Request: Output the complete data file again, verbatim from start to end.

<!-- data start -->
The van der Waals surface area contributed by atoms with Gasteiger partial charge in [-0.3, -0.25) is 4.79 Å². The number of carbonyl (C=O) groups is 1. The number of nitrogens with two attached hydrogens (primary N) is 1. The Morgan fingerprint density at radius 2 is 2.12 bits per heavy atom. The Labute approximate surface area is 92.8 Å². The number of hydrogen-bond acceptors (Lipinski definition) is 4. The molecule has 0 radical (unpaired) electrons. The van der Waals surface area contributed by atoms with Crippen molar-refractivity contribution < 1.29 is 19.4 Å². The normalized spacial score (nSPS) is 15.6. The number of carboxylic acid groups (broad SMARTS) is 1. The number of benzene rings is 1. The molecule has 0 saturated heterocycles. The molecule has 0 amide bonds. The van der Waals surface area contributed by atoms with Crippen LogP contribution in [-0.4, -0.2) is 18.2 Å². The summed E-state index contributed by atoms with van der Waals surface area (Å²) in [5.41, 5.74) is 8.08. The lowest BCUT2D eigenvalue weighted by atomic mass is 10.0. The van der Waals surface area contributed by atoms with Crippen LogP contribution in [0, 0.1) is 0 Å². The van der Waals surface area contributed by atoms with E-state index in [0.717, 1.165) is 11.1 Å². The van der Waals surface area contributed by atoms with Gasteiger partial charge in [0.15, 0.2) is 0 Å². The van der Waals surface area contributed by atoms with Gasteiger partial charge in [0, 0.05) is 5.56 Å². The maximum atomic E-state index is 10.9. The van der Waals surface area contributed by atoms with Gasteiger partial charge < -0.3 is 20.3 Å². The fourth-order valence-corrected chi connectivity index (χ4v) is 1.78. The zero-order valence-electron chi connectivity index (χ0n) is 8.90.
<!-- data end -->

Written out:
The van der Waals surface area contributed by atoms with Gasteiger partial charge in [-0.3, -0.25) is 4.79 Å². The number of carbonyl (C=O) groups is 1. The number of nitrogens with two attached hydrogens (primary N) is 1. The Morgan fingerprint density at radius 2 is 2.12 bits per heavy atom. The Labute approximate surface area is 92.8 Å². The number of hydrogen-bond acceptors (Lipinski definition) is 4. The molecule has 0 radical (unpaired) electrons. The van der Waals surface area contributed by atoms with Crippen molar-refractivity contribution < 1.29 is 19.4 Å². The normalized spacial score (nSPS) is 15.6. The number of carboxylic acid groups (broad SMARTS) is 1. The number of benzene rings is 1. The molecule has 0 saturated heterocycles. The molecule has 0 amide bonds. The van der Waals surface area contributed by atoms with Crippen LogP contribution in [-0.4, -0.2) is 18.2 Å². The summed E-state index contributed by atoms with van der Waals surface area (Å²) in [5.41, 5.74) is 8.08. The lowest BCUT2D eigenvalue weighted by atomic mass is 10.0. The van der Waals surface area contributed by atoms with Crippen LogP contribution in [0, 0.1) is 0 Å². The van der Waals surface area contributed by atoms with E-state index in [0.717, 1.165) is 11.1 Å². The van der Waals surface area contributed by atoms with Gasteiger partial charge in [0.15, 0.2) is 0 Å². The van der Waals surface area contributed by atoms with Gasteiger partial charge in [0, 0.05) is 5.56 Å². The maximum atomic E-state index is 10.9. The van der Waals surface area contributed by atoms with Gasteiger partial charge < -0.3 is 20.3 Å². The fourth-order valence-corrected chi connectivity index (χ4v) is 1.78. The zero-order valence-electron chi connectivity index (χ0n) is 8.90.